Monday, November 11, 2013

Rule 6: Stop Trying

     I was a scared little kid. Here is one of the many examples. Many nights I would have the dream that I went to the dining room to get my favorite stuffed polar bear, Marco, and I had to get him quick, or this wicked little devil would appear and grab him away from me. In most of the dreams, I had to play tug-of-war with the stinking creature to hang on to Marco. Some nights I tried going quickly, grabbing Marco really quick, and running back to my room, but it didn't work. Every time I grabbed my bear, the demon appeared and wrestled with me. I don't remember ever winning, just the heartbreaking nights when the demon won and took Marco away with him. I hated it when that happened. Every night I made sure that Marco was with me when I went to bed, so I wouldn't have to get up and get him. Whenever he was with me, he was safe.

     "What does this have to do with writing?" you ask. I don't know. I started thinking about horrors that visit me at night and found this little memory, one of the terrors of childhood. But it does have a kind of application with the rule I was trying to write about.

     When I say stop trying, I mean don't try to force creativity. That's easy to say, but harder to practice, especially if you're-ahem- trying to write a whole novel in the space of a month.

     You can't be creative by forcing it. The more you force it, the more likely you are to come up with something that has already been done, or even done to death. This is where my little childhood memory comes in.

     I sat down, trying to find something to write about since I haven't published in a week. I was lacking inspiration. I figured I would try this, since it pertained largely to what I was trying to do. Then as I typed away at a metaphor, I found myself reliving a fearful memory from my distant past. And now that I think about it, it makes a nice analogy for what I'm saying.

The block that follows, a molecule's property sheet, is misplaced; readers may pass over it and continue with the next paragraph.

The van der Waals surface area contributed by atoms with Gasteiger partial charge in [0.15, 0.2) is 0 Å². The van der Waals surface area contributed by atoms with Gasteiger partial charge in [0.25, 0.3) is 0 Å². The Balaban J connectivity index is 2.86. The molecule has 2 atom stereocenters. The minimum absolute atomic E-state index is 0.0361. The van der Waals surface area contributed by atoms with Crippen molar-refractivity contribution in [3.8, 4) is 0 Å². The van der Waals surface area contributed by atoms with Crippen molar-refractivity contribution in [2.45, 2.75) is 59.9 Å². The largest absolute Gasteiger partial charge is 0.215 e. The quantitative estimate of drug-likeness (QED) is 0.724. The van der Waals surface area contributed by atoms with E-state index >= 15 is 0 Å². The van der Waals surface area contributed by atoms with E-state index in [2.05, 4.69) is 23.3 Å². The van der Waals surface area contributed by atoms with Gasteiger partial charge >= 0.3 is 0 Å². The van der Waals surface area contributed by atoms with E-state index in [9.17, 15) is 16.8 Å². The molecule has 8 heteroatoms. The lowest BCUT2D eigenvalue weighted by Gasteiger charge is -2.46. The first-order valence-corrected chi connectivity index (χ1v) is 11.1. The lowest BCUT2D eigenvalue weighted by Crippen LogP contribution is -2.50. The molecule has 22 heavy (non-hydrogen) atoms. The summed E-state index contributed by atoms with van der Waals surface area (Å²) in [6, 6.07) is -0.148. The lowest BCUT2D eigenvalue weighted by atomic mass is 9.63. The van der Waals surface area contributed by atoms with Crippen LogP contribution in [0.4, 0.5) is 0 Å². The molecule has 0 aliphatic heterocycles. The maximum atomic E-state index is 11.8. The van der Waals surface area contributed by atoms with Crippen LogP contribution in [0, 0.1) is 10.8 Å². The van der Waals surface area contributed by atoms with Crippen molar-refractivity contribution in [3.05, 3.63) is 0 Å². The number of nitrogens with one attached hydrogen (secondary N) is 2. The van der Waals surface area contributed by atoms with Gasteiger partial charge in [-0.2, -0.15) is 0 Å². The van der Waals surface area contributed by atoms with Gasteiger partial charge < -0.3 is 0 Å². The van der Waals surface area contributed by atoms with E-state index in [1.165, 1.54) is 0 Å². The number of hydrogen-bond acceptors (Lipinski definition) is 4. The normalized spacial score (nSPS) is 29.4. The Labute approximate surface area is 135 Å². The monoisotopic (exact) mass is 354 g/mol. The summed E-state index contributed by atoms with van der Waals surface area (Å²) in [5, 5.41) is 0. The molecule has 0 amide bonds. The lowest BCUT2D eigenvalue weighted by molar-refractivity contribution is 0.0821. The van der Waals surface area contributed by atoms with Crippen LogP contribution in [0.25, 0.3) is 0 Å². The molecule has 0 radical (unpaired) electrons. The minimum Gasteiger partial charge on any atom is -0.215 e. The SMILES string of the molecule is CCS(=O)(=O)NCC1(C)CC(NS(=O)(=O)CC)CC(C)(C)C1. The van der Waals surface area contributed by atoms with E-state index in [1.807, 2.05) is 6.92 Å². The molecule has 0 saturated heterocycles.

Your works, your creativity, are like the bear, Marco. You want the bear, obviously, so you're in my place. The demon is the fear that you are not creative, and that most of what you do is in imitation of others. Every night (when you sit down to write?) the demon comes and haunts you, actually threatening to take your creativity away. Then you're caught in a tug-of-war, you pulling your creativity hard toward you, the fear pulling it back. The harder you try, the easier it is for the nasty sucker to pull your creativity away.

     So the answer is to keep that creative mindset with you all the time. Constantly go through the things in your imagination, analyzing them, exploring them, trying to understand them. Don't let the fear get a hold of you. Keep that creative instinct close. Cherish it like it's a childhood friend. Trust it. You can only really be original once you stop trying.

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